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Key figure in crackdown legislation says he’ll run for Hong Kong’s top job: NPR


Hong Kong Chief Secretary John Lee, right, attends a reception, following the flag-raising ceremony for the Chinese National Day celebration, in Hong Kong on October 1, 2021.

Kin Cheung/AP


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Key figure in crackdown legislation says he’ll run for Hong Kong’s top job: NPR

Hong Kong Chief Secretary John Lee, right, attends a reception, following the flag-raising ceremony for the Chinese National Day celebration, in Hong Kong on October 1, 2021.

Kin Cheung/AP

HONG KONG — Hong Kong’s No. 2 official, a staunch supporter of a Beijing-backed crackdown on pro-democracy activists, tendered his resignation on Wednesday to pave the way for his run in the city’s next leadership race .

John Lee, who is the city’s chief secretary for administration, has tendered his resignation to Hong Kong leader Carrie Lam, according to a government statement.

“If my resignation is approved by the central people’s government, I plan to run in the next chief executive election,” Lee told a news conference. “Having been in government for more than 40 years, serving the people of Hong Kong is a glory.”

He said he would detail his “next decision” if the Chinese government approved his resignation.

Security law targeted pro-democracy activists and media

Lee, who is considered Beijing’s favorite candidate for chief executive, is a vocal advocate of the city’s national security law, which has been used since 2020 to target pro-democracy activists, supporters and media. , diminishing the freedoms promised to Hong Kong in Britain’s handover to China in 1997.

His potential Hong Kong leadership could signal a further tightening of Beijing’s grip on the semi-autonomous Chinese city.

Lam said Monday she would not seek a second term, after five turbulent years punctuated by the COVID-19 pandemic, a crackdown on political freedoms and Beijing’s growing influence in the territory.

Local media, including the main South China Morning Post newspaper, reported that Lee would be the only candidate to be endorsed by the Chinese government.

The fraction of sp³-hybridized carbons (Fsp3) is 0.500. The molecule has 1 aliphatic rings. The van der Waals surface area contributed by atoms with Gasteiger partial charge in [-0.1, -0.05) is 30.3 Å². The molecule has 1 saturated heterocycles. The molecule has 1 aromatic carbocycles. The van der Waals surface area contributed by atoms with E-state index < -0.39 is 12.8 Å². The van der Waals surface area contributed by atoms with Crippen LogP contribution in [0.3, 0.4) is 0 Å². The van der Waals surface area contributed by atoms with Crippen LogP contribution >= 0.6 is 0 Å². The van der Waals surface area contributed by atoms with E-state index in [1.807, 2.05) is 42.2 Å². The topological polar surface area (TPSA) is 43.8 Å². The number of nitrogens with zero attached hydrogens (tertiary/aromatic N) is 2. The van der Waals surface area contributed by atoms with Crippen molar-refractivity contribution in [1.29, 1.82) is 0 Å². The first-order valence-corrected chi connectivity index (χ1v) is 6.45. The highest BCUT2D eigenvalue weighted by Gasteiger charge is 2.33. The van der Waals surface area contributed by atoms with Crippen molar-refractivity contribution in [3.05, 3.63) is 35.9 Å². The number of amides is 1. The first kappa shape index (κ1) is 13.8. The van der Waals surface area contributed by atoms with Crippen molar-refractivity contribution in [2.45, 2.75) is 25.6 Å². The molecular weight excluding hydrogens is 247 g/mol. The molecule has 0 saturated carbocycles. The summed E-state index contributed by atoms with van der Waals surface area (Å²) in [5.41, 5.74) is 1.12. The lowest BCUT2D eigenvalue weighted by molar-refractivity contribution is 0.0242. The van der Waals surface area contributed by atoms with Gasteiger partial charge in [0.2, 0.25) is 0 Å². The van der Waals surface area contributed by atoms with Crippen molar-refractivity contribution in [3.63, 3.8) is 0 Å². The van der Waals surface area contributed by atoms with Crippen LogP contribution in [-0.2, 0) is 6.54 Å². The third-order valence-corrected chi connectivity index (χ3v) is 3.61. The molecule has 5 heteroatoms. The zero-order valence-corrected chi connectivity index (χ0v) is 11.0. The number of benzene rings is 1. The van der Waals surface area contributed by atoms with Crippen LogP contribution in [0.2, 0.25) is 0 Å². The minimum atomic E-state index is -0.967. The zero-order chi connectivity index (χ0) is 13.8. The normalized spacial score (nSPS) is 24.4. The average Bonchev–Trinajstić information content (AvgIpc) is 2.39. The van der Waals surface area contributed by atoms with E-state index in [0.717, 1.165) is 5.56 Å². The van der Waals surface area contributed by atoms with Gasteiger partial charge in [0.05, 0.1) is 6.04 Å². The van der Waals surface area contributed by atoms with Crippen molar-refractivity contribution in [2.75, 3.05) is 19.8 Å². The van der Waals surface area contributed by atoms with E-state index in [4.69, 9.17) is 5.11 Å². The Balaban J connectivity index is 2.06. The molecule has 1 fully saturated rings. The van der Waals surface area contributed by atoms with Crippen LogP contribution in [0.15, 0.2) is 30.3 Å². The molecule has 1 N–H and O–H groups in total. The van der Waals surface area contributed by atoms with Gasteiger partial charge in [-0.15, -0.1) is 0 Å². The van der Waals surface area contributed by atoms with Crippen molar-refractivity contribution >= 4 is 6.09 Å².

Other candidates named by local media as likely suitors include the city’s finance minister, Paul Chan, although he has not yet expressed his intention to run.

Beijing’s likely endorsement of Lee’s candidacy indicates that China seeks loyalty and emphasizes national security for Hong Kong, according to Ivan Choy, a senior lecturer in the Department of Government and Public Administration of China. Chinese University of Hong Kong.

Compared to previous chief executives, Lee is said to have significantly less policy-making experience because he has spent most of his public service career in policing and overseeing security issues, Choy said.

Given this inexperience, Beijing could “play a bigger role” in the city’s local and internal affairs, he said.

The city’s next leader will be chosen on May 8 by an election committee of about 1,500 people, a majority of whom are pro-Beijing.

Hong Kong’s leader is chosen every five years, although the selection process is carefully orchestrated behind the scenes by Beijing.

The four CEOs selected since Hong Kong’s handover to mainland China in 1997 are all candidates considered Beijing’s favorites.

Lee, 64, a former career police officer who rose steadily through the ranks, was appointed Hong Kong’s chief secretary in June and previously served as Lam’s security secretary.

Lee drew sanctions from the United States over the security law

He played a key role in proposing controversial legislation in 2019 that would have allowed suspects in Hong Kong to be extradited to mainland China. He rejected calls from critics to write safeguards into the bill.

The proposed bill led to massive protests in the city before it was withdrawn, and Lee oversaw a police crackdown on protesters during several months of massive anti-government demonstrations in 2019.

After the protests were snuffed out, Lee lent his support to the sweeping security law, which served as justification for the arrest of more than 150 people. It prohibits subversion, secession, terrorism and collusion with foreign forces in city affairs.

Lee, Lam and other government officials in Hong Kong and mainland China were sanctioned by the United States in 2020 for “undermining Hong Kong’s autonomy and restricting freedom of speech or assembly”.

Nominations for the leadership race began on Sunday and will run until April 16, with the committee vote scheduled for May 8.

The leadership contest is the first since Hong Kong’s election laws were changed last year to ensure only “patriots” loyal to Beijing can hold office. The changes make it difficult for pro-democracy supporters to run for chief executive.

The new leader takes office on July 1, the day Hong Kong was handed over to China by the British in 1997.

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